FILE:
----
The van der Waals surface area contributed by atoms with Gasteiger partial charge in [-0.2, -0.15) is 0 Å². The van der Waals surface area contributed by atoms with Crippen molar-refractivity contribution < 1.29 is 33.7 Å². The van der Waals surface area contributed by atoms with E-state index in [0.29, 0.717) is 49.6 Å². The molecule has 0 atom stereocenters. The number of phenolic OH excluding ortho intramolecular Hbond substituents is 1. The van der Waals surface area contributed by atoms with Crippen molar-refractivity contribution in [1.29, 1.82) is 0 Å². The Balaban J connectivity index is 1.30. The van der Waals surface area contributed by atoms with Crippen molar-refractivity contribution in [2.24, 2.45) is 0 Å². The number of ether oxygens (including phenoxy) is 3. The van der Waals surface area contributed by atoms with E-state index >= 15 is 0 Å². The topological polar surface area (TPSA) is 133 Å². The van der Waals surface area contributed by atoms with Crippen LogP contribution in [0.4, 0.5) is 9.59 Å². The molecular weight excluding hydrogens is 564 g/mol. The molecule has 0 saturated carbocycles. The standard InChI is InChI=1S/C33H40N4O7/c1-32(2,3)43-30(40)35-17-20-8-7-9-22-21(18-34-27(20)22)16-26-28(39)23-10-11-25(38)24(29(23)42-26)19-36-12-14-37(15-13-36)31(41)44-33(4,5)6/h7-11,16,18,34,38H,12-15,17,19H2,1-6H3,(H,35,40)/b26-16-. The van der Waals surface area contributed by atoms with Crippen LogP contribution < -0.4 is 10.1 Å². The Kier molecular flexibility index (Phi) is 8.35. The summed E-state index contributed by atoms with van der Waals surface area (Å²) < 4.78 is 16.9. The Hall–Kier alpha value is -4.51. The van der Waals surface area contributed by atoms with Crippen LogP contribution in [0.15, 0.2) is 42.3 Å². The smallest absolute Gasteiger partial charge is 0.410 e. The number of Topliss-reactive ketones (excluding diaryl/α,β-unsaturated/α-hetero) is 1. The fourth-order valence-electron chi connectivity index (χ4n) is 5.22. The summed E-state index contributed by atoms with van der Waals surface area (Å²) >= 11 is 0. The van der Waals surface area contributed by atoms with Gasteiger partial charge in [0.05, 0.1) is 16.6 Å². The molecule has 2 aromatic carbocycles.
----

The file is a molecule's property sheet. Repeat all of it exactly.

The van der Waals surface area contributed by atoms with Gasteiger partial charge in [-0.2, -0.15) is 0 Å². The van der Waals surface area contributed by atoms with Crippen molar-refractivity contribution < 1.29 is 33.7 Å². The van der Waals surface area contributed by atoms with E-state index in [0.29, 0.717) is 49.6 Å². The molecule has 0 atom stereocenters. The number of phenolic OH excluding ortho intramolecular Hbond substituents is 1. The van der Waals surface area contributed by atoms with Crippen molar-refractivity contribution in [1.29, 1.82) is 0 Å². The Balaban J connectivity index is 1.30. The van der Waals surface area contributed by atoms with Crippen molar-refractivity contribution in [2.24, 2.45) is 0 Å². The number of ether oxygens (including phenoxy) is 3. The van der Waals surface area contributed by atoms with E-state index >= 15 is 0 Å². The topological polar surface area (TPSA) is 133 Å². The van der Waals surface area contributed by atoms with Crippen LogP contribution in [0.4, 0.5) is 9.59 Å². The molecular weight excluding hydrogens is 564 g/mol. The molecule has 0 saturated carbocycles. The standard InChI is InChI=1S/C33H40N4O7/c1-32(2,3)43-30(40)35-17-20-8-7-9-22-21(18-34-27(20)22)16-26-28(39)23-10-11-25(38)24(29(23)42-26)19-36-12-14-37(15-13-36)31(41)44-33(4,5)6/h7-11,16,18,34,38H,12-15,17,19H2,1-6H3,(H,35,40)/b26-16-. The van der Waals surface area contributed by atoms with Crippen LogP contribution < -0.4 is 10.1 Å². The Kier molecular flexibility index (Phi) is 8.35. The summed E-state index contributed by atoms with van der Waals surface area (Å²) < 4.78 is 16.9. The Hall–Kier alpha value is -4.51. The van der Waals surface area contributed by atoms with Crippen LogP contribution in [0.15, 0.2) is 42.3 Å². The smallest absolute Gasteiger partial charge is 0.410 e. The number of Topliss-reactive ketones (excluding diaryl/α,β-unsaturated/α-hetero) is 1. The fourth-order valence-electron chi connectivity index (χ4n) is 5.22. The summed E-state index contributed by atoms with van der Waals surface area (Å²) >= 11 is 0. The van der Waals surface area contributed by atoms with Gasteiger partial charge in [0.05, 0.1) is 16.6 Å². The molecule has 2 aromatic carbocycles.